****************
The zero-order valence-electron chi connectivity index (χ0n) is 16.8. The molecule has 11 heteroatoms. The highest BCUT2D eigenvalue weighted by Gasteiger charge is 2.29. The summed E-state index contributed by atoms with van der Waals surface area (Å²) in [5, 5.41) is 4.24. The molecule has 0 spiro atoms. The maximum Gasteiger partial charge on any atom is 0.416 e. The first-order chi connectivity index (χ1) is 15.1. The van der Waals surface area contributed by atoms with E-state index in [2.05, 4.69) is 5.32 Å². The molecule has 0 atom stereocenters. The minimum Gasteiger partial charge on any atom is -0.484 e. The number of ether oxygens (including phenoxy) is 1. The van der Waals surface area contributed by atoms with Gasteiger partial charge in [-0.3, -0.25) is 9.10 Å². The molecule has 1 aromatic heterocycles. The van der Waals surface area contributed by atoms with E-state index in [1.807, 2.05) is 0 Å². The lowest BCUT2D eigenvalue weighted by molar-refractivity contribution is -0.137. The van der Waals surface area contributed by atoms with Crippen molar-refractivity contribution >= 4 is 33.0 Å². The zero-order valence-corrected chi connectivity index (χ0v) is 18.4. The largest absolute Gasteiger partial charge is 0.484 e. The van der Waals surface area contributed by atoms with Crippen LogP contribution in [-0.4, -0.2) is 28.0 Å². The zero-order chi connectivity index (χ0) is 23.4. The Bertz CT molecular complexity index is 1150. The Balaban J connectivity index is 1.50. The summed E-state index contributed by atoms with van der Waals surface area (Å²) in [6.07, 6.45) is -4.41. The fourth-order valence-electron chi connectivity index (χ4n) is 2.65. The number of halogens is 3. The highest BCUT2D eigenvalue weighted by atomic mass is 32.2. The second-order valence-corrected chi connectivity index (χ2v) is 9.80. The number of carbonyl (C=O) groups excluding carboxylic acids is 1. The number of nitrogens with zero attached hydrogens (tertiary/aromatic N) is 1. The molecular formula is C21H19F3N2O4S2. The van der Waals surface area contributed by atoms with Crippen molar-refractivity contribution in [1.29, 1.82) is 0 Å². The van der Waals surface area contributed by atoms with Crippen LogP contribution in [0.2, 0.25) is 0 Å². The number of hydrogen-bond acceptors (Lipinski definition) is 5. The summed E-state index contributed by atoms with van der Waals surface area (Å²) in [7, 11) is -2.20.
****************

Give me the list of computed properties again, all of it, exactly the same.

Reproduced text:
The zero-order valence-electron chi connectivity index (χ0n) is 16.8. The molecule has 11 heteroatoms. The highest BCUT2D eigenvalue weighted by Gasteiger charge is 2.29. The summed E-state index contributed by atoms with van der Waals surface area (Å²) in [5, 5.41) is 4.24. The molecule has 0 spiro atoms. The maximum Gasteiger partial charge on any atom is 0.416 e. The first-order chi connectivity index (χ1) is 15.1. The van der Waals surface area contributed by atoms with E-state index in [2.05, 4.69) is 5.32 Å². The molecule has 0 atom stereocenters. The minimum Gasteiger partial charge on any atom is -0.484 e. The number of ether oxygens (including phenoxy) is 1. The van der Waals surface area contributed by atoms with Gasteiger partial charge in [-0.3, -0.25) is 9.10 Å². The molecule has 1 aromatic heterocycles. The van der Waals surface area contributed by atoms with E-state index in [1.807, 2.05) is 0 Å². The lowest BCUT2D eigenvalue weighted by molar-refractivity contribution is -0.137. The van der Waals surface area contributed by atoms with Crippen molar-refractivity contribution >= 4 is 33.0 Å². The zero-order valence-corrected chi connectivity index (χ0v) is 18.4. The largest absolute Gasteiger partial charge is 0.484 e. The van der Waals surface area contributed by atoms with Crippen LogP contribution in [-0.4, -0.2) is 28.0 Å². The zero-order chi connectivity index (χ0) is 23.4. The Bertz CT molecular complexity index is 1150. The Balaban J connectivity index is 1.50. The summed E-state index contributed by atoms with van der Waals surface area (Å²) in [6.07, 6.45) is -4.41. The fourth-order valence-electron chi connectivity index (χ4n) is 2.65. The number of halogens is 3. The highest BCUT2D eigenvalue weighted by atomic mass is 32.2. The second-order valence-corrected chi connectivity index (χ2v) is 9.80. The number of carbonyl (C=O) groups excluding carboxylic acids is 1. The number of nitrogens with zero attached hydrogens (tertiary/aromatic N) is 1. The molecular formula is C21H19F3N2O4S2. The van der Waals surface area contributed by atoms with Crippen molar-refractivity contribution in [1.29, 1.82) is 0 Å². The van der Waals surface area contributed by atoms with Crippen LogP contribution in [0.2, 0.25) is 0 Å². The number of hydrogen-bond acceptors (Lipinski definition) is 5. The summed E-state index contributed by atoms with van der Waals surface area (Å²) in [7, 11) is -2.20.